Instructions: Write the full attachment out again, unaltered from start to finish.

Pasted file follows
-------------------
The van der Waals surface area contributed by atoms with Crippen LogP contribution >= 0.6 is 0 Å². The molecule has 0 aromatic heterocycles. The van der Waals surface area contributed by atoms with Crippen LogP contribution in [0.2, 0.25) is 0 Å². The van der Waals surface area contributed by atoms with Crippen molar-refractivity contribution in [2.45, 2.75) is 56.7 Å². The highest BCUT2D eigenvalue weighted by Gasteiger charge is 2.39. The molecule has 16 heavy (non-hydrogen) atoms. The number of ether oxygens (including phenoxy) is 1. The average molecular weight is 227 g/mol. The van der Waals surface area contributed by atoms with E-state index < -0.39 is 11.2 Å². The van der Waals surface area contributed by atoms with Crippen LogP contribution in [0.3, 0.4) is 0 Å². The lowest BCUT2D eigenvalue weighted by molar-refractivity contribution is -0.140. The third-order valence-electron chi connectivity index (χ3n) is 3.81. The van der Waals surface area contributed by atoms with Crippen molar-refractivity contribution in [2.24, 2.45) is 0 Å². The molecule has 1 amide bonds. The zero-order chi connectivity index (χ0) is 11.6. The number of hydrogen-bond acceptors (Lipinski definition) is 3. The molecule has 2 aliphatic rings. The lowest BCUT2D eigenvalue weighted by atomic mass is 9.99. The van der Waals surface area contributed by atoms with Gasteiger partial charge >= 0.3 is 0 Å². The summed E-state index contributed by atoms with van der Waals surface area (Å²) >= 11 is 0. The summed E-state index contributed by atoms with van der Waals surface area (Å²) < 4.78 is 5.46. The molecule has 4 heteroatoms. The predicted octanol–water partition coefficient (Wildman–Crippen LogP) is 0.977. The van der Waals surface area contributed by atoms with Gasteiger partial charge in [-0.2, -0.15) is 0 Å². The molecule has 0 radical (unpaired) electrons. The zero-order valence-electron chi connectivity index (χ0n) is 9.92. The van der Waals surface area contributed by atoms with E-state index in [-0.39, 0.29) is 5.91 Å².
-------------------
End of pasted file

The van der Waals surface area contributed by atoms with Crippen LogP contribution >= 0.6 is 0 Å². The molecule has 0 aromatic heterocycles. The van der Waals surface area contributed by atoms with Crippen LogP contribution in [0.2, 0.25) is 0 Å². The van der Waals surface area contributed by atoms with Crippen molar-refractivity contribution in [2.45, 2.75) is 56.7 Å². The highest BCUT2D eigenvalue weighted by Gasteiger charge is 2.39. The molecule has 16 heavy (non-hydrogen) atoms. The number of ether oxygens (including phenoxy) is 1. The average molecular weight is 227 g/mol. The van der Waals surface area contributed by atoms with E-state index < -0.39 is 11.2 Å². The van der Waals surface area contributed by atoms with Crippen LogP contribution in [0.3, 0.4) is 0 Å². The lowest BCUT2D eigenvalue weighted by molar-refractivity contribution is -0.140. The third-order valence-electron chi connectivity index (χ3n) is 3.81. The van der Waals surface area contributed by atoms with Crippen molar-refractivity contribution in [2.24, 2.45) is 0 Å². The molecule has 1 amide bonds. The zero-order chi connectivity index (χ0) is 11.6. The number of hydrogen-bond acceptors (Lipinski definition) is 3. The molecule has 2 aliphatic rings. The lowest BCUT2D eigenvalue weighted by atomic mass is 9.99. The van der Waals surface area contributed by atoms with Gasteiger partial charge >= 0.3 is 0 Å². The summed E-state index contributed by atoms with van der Waals surface area (Å²) >= 11 is 0. The summed E-state index contributed by atoms with van der Waals surface area (Å²) < 4.78 is 5.46. The molecule has 4 heteroatoms. The predicted octanol–water partition coefficient (Wildman–Crippen LogP) is 0.977. The van der Waals surface area contributed by atoms with Gasteiger partial charge in [-0.2, -0.15) is 0 Å². The molecule has 0 radical (unpaired) electrons. The zero-order valence-electron chi connectivity index (χ0n) is 9.92. The van der Waals surface area contributed by atoms with E-state index in [-0.39, 0.29) is 5.91 Å².